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[CHAP. VIII
GEOLOGY OF PATAGONIA.

cliffs or escarpments, which separate the different plains as they rise like steps one behind the other. The elevatory movement, and the eating-back power of the sea during the periods of rest, have been equable over long lines of coast; for I was astonished to find that the step-like plains stand at nearly corresponding heights at far distant points. The lowest plain is 90 feet high; and the highest, which I ascended near the coast, is 950 feet; and of this, only relics are left in the form of flat gravel-capped hills. The upper plain of S. Cruz slopes up to a height of 3000 feet at the foot of the Cordillera. I have said that within the period of existing sea-shells Patagonia has been upraised 300 to 400 feet: I may add, that within the period when icebergs transported boulders over the upper plain of Santa Cruz, the elevation has been at least 1500 feet. Nor has Patagonia been affected only by upward movements: the extinct tertiary shells from Port St. Julian and Santa Cruz cannot have lived, according to Professor E. Forbes, in a greater depth of water than from 40 to 250 feet; but they are now covered with sea-deposited strata from 800 to 1000 feet in thickness: hence the bed of the sea, on which these shells once lived, must have sunk downwards several hundred feet, to allow of the accumulation of the superincumbent strata. What a history of geological changes does the simply-constructed coast of Patagonia reveal!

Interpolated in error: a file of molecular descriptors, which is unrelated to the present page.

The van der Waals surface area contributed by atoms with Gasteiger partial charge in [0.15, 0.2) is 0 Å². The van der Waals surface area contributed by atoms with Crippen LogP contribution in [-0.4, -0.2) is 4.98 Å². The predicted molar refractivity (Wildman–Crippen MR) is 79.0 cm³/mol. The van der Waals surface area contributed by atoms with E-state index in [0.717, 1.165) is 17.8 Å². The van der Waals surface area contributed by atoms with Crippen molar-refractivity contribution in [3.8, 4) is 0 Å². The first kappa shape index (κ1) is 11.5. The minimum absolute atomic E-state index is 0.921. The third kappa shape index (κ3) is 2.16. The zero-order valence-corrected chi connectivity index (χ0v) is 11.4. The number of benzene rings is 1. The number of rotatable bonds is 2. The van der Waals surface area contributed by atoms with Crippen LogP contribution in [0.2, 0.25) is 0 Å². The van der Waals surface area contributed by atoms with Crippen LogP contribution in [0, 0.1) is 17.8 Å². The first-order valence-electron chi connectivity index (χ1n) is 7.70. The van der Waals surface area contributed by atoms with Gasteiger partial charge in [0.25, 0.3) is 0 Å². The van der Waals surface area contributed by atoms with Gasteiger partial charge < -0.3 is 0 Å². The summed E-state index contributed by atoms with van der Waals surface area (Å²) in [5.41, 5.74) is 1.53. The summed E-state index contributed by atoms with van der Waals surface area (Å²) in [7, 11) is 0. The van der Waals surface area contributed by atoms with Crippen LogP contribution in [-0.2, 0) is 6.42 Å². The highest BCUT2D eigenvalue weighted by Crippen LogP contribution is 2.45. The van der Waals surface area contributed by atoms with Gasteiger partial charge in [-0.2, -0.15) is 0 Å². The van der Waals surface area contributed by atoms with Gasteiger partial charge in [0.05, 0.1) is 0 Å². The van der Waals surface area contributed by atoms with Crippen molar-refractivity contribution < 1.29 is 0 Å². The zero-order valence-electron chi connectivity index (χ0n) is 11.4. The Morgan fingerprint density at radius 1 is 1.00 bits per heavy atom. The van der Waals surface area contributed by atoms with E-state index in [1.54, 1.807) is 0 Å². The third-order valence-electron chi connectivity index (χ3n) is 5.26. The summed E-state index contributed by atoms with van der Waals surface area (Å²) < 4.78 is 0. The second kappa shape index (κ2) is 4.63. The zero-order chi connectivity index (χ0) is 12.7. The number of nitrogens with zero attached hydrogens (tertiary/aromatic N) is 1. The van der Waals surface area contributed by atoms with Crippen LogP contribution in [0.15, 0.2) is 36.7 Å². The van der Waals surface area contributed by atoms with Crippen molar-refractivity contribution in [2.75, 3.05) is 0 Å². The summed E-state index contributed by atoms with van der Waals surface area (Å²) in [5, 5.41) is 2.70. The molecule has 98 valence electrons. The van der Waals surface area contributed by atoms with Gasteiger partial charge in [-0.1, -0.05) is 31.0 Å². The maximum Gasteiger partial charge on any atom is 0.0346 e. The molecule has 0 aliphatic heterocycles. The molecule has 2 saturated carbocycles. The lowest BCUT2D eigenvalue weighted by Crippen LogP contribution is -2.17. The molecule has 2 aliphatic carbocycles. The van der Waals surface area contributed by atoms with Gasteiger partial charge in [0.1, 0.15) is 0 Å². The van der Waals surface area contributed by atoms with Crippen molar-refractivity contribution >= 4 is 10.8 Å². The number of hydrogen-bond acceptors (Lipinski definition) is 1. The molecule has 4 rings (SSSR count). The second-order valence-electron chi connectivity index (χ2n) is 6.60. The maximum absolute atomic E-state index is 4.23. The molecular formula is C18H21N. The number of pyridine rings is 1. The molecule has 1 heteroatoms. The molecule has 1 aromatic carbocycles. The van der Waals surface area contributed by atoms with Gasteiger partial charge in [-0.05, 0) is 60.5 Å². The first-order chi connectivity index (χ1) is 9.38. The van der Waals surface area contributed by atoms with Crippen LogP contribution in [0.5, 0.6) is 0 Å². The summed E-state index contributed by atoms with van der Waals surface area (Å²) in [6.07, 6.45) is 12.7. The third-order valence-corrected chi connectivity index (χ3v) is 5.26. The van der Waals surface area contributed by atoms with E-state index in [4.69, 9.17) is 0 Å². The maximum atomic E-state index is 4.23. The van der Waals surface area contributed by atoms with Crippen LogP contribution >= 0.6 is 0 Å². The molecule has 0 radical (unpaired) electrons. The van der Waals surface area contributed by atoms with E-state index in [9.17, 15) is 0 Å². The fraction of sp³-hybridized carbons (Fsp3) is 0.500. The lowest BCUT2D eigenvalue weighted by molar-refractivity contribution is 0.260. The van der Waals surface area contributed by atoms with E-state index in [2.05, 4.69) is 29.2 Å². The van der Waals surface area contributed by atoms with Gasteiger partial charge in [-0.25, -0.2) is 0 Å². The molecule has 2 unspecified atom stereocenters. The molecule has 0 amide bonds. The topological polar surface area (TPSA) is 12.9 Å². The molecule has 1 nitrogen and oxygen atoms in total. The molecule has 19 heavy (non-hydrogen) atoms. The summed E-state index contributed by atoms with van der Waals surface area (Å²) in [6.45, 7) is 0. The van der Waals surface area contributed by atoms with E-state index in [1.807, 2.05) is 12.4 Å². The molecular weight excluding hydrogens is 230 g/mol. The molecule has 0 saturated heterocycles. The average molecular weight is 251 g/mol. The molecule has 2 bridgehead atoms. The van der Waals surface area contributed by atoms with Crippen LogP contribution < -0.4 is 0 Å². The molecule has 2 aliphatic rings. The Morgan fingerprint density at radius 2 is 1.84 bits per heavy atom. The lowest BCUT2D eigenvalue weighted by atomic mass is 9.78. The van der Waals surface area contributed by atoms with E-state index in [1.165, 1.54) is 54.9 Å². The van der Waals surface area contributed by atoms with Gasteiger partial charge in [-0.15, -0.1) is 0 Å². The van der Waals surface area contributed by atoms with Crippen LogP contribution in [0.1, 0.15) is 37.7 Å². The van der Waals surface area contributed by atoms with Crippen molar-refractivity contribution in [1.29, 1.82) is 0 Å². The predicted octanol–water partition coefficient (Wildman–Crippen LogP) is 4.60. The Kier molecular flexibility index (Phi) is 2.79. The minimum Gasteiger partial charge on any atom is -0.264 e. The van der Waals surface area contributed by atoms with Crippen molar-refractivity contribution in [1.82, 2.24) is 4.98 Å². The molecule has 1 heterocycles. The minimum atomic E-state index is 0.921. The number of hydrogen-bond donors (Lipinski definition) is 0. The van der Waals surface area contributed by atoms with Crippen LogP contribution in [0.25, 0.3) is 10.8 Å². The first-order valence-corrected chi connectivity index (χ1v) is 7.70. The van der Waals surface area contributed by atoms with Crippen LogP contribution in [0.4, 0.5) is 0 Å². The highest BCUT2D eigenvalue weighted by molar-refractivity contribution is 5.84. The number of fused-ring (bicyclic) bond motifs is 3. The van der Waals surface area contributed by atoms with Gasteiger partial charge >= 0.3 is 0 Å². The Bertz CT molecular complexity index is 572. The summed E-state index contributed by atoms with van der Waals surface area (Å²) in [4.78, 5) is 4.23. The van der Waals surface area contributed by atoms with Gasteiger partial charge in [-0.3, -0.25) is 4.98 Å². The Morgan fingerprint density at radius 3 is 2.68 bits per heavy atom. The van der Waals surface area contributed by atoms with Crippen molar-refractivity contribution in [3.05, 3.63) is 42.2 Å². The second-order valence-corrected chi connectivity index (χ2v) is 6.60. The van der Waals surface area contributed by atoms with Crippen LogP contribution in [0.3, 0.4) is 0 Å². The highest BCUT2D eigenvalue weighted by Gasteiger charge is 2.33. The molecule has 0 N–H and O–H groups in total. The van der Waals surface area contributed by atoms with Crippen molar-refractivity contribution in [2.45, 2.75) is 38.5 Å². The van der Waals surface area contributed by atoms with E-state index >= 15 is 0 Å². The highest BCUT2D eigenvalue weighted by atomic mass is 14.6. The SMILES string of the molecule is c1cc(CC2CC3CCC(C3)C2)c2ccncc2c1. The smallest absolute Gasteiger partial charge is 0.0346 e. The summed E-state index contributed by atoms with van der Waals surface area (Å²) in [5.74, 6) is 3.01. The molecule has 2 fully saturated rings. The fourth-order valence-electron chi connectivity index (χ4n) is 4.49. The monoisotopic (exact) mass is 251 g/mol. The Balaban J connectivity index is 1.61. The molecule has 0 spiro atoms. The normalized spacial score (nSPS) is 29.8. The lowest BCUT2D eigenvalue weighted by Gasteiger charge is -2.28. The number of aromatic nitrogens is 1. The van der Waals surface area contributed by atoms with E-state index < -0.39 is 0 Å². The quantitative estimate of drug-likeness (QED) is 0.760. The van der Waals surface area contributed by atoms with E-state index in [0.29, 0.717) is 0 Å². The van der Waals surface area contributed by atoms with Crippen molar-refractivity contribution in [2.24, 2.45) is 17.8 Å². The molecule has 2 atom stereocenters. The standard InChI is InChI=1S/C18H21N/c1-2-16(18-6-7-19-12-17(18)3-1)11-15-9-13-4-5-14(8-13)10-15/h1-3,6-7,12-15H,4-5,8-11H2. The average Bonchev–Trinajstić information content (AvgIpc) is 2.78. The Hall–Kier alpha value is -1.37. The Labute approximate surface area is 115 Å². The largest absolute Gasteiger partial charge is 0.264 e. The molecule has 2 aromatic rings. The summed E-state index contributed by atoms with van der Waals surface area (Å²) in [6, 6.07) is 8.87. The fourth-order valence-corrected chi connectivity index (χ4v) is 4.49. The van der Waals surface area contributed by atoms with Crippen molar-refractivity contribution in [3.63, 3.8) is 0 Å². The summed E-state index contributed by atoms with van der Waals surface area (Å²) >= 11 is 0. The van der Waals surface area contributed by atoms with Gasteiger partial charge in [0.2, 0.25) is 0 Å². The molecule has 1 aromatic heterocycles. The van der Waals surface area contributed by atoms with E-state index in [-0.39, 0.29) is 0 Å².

At Port St. Julian[1], in some red mud capping the gravel on the 90-feet plain, I found half the skeleton of the Macrauchenia Patachonica, a remarkable quadruped, full as large as a camel. It belongs to the same division of the Pachydermata with the rhinoceros, tapir, and palæotherium; but in the structure of the bones of its long neck it shows a clear relation to the camel, or rather to the guanaco and llama. From recent sea-shells being found on two of the higher step-formed plains, which must have been modelled and upraised before the mud was deposited in which the Macrauchenia was intombed, it is certain that this curious quadruped lived long after the sea was inhabited by its

  1. I have lately heard that Capt. Sulivan, R.N., has found numerous fossil bones, embedded in regular strata, on the banks of the R. Giillegos, in lat. 51° 4'. Some of the bones are large; others are small, and appear to have belonged to an armadillo. This is a most interesting and important discovery.